Bob Mitrovich (’81): Chuck had been in the Marines for about three weeks, and we hadn’t heard from him. He’d spent a lot of time with Jeff Wettleson, Jim Hanafin, Sally Hoover, Randy Traweek, and me shortly before he enlisted. Jeff and Sally invited a number of us to watch a Lakers game. We thought about Chuck during the party, and decided to call him [at Camp Pendleton] to see how he was doing in boot camp. A switchboard operator answered and I asked if I could speak to Chuck. He said that I was calling after midnight, and that only family members could communicate with him. I told the marine that I was a cousin and that had I called to tell Chuck that “cousin Sally” and “cousin Jeff” were resting comfortably after their surgeries. The marine said he would relay the information to Chuck. Several months went by before we heard from Chuck. He thanked me for trying to call him during boot camp, then quietly said in his low voice that his drill sergeant made him run five miles for each “cousin” he had.
Jeff Wettleson (’81): He came out of the Marines a changed man. He’d suddenly morphed into this larger-than-life figure, so fearless and direct it was a little scary. He was obviously channeling Hemingway. Never did he pose. And of utmost importance to Chuck was to always attribute an opinion, not making it your own. Such a class act he was, such a lesson in ethics.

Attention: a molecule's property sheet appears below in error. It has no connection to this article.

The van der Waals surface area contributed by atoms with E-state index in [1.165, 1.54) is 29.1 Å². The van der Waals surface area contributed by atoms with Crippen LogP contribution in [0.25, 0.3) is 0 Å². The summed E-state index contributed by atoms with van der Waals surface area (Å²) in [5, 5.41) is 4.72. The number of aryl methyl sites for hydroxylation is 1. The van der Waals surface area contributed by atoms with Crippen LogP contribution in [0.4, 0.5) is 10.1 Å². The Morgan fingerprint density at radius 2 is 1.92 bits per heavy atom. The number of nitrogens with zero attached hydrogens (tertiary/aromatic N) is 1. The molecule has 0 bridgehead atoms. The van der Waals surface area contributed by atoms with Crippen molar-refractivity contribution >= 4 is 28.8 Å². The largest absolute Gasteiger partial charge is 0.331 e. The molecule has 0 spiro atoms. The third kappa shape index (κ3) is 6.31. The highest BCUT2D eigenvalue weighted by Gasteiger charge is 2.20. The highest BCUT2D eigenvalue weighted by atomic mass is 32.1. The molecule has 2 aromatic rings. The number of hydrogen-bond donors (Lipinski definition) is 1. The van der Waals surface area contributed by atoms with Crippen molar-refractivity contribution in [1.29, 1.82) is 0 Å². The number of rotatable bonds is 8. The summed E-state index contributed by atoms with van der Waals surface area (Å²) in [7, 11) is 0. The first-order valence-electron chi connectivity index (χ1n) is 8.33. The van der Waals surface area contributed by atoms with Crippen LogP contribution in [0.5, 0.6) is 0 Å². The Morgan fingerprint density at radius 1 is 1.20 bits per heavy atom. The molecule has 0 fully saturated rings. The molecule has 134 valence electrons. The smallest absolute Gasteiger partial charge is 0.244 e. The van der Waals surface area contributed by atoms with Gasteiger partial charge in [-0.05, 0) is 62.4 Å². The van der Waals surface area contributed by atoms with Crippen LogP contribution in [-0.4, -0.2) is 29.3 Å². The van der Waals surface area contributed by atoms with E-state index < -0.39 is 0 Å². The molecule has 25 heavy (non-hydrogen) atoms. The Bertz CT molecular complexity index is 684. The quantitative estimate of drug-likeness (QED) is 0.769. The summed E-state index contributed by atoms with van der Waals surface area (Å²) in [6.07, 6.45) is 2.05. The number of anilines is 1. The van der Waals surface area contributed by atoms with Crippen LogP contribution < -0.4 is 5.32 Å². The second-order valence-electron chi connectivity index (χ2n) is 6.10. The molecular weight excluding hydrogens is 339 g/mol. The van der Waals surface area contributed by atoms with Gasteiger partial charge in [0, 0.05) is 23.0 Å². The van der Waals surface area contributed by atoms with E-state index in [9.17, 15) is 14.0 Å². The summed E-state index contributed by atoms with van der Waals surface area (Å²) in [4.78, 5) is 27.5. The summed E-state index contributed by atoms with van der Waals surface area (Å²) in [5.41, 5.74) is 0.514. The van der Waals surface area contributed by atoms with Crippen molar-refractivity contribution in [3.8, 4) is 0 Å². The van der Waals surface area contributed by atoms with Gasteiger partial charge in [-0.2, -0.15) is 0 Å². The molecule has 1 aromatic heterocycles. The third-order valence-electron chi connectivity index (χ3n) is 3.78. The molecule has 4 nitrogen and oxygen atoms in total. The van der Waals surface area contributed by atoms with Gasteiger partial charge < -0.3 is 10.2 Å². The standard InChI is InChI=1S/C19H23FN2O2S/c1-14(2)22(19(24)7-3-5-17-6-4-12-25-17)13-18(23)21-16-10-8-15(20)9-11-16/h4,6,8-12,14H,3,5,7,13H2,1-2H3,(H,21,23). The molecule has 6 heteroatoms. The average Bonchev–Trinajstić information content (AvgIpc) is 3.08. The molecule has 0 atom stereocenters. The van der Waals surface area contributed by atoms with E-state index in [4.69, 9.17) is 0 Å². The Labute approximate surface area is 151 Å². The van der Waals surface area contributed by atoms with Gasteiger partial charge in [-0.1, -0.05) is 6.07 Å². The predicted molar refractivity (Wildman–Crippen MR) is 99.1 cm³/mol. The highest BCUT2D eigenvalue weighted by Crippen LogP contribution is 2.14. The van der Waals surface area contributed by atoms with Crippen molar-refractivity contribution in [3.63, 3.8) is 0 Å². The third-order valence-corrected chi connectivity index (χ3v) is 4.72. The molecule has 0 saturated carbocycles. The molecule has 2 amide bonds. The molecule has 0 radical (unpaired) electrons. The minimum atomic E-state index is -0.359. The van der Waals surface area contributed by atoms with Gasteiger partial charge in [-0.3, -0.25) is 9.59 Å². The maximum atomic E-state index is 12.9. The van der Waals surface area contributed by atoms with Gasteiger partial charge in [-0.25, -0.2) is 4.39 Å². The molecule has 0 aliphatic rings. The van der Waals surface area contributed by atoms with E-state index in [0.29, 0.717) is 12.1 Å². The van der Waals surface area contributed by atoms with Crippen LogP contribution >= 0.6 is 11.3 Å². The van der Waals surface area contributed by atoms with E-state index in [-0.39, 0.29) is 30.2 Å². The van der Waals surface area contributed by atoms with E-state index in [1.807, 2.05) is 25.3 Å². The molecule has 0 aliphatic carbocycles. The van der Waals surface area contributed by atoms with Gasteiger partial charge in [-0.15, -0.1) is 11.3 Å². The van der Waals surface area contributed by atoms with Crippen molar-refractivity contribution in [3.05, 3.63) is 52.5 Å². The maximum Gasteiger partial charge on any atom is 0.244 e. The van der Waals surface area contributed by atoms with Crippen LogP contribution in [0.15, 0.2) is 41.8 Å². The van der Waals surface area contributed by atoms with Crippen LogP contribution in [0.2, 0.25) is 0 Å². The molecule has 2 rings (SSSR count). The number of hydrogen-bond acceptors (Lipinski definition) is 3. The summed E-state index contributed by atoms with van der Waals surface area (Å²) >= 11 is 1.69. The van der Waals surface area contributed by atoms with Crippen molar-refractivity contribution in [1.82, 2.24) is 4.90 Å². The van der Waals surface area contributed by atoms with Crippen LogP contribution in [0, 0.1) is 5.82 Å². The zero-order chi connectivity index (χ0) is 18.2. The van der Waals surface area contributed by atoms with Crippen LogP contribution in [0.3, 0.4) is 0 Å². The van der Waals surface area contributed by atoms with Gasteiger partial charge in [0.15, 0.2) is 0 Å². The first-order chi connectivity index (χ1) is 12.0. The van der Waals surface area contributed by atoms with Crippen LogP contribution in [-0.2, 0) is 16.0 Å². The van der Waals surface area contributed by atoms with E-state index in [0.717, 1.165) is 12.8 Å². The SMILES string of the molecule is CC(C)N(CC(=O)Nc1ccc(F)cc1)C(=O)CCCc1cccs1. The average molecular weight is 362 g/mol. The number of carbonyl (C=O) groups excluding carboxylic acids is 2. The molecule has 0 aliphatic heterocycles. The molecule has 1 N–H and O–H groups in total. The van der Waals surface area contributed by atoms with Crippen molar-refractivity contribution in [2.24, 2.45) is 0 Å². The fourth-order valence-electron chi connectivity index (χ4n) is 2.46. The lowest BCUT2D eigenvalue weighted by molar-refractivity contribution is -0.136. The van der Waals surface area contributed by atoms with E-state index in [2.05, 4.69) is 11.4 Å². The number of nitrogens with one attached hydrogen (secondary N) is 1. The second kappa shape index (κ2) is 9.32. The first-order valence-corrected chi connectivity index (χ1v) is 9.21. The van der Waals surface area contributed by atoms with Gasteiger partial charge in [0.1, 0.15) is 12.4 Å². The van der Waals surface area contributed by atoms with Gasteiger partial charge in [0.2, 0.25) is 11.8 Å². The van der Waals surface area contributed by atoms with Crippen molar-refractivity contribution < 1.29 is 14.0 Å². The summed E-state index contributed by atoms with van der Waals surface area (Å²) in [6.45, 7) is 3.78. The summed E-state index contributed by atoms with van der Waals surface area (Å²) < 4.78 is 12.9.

[He and Chuck competed in what Wettleson calls "5 Writerly Contests."] We would each draft two random references; all four had to be utilized in a one-page story that was due 24 hours later. The goal was to catch the other person off guard and not play to something you might have pre-loaded. The funny part was in the drafting of themes. Each of us could veto at least one theme in the drafting process. This safeguard ensured randomness, kind of like an improv player not being able to have a plant in the audience. Looking back, this was a very insane process. We did this five or so times and each time we declared a winner. I think Chuck gave me one win.
Bill Mullen (’81): Chuck Jensvold was my idea of a writer before I knew what a writer was. Every campus poet and journalist I knew had been talking to me about an older guy from Arizona who smoked, who drank a lot of coffee, who had read a ton of stuff, who had gravitas, who was cool in an off-planet kind of way.